If you are moving, you likely want to transition to your new home as immediately as possible. However, you must first close the sale of your previous home. Read on to discover what steps to take to close a co-op and how a seasoned New York City real estate attorney at Zimmet Law Group, P.C. can guide you through this process.
What is a co-op?
First of all, a co-op, otherwise known as a cooperative, is owned by a corporation. Meaning, it is not considered real property. This is a fairly common concept in New York.
So when you buy a co-op apartment unit, you are not actually “buying” the unit. Instead, you are really “buying” shares in the corporation that is your building. And by buying into these shares, you are entitled to a proprietary lease of your apartment unit. Notably, the size of your share corresponds to the size of your apartment unit.
What steps do I take to close a co-op in New York?
Once you, the seller, accept the buyer’s offer of your co-op apartment unit, a deal sheet will be provided to both attorneys by the real estate agents. The elements of this deal sheet include, but are not limited to, the following:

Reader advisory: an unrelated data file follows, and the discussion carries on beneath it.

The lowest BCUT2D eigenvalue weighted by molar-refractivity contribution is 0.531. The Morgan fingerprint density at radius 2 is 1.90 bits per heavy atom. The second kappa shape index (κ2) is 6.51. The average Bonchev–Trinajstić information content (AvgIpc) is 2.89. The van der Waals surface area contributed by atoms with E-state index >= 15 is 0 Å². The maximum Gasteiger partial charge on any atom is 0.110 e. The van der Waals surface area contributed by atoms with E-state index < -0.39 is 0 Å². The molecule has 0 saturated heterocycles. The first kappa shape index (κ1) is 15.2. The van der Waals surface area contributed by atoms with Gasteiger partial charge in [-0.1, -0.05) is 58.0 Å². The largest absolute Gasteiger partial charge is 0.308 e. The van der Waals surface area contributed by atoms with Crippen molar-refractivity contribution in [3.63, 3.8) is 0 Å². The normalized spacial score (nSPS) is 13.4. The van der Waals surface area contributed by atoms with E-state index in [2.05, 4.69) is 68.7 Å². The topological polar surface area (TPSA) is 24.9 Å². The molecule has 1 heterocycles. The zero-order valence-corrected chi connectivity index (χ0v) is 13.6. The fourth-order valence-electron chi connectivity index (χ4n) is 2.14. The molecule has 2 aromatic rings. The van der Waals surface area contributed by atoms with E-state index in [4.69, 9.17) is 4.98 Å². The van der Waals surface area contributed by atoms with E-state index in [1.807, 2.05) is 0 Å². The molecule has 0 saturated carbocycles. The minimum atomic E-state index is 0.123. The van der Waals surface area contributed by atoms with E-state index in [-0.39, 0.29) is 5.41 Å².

- The co-op’s address.
- The co-op’s purchase price.
- The co-op’s financing requirements.
- The names of you and the buyer.
- The buyer’s down payment.
Each attorney will review the deal sheet and attach riders as they see fit. When this is squared away, then the buyer must immediately file the necessary documents with their bank to obtain a mortgage commitment letter.
Soon after, the buyer must submit a board application with the co-op management company. This application may require bank statements, tax returns, reference letters, and other relevant documentation. If their application is approved, then they will need to attend a mandatory board interview, where the board will officially decide if the buyer is approved or rejected.
During this decision process, the buyer’s attorney will order a lien search. This is so that no liens on the title will affect your interest, and so that your attorney will have enough time to clear or remove liens before closing.
And if the buyer is ultimately approved, you may begin signing and filing the appropriate closing documents to transfer the rights to the co-op apartment unit.
All in all, the closing of a co-op in New York typically takes 60 days. Extending circumstances may speed up or delay this timeline. Without further ado, you must retain the services of a competent New York City real estate attorney immediately. We can assure you that we will do everything in our power to make the closing of your co-op as seamless as possible. So contact us today.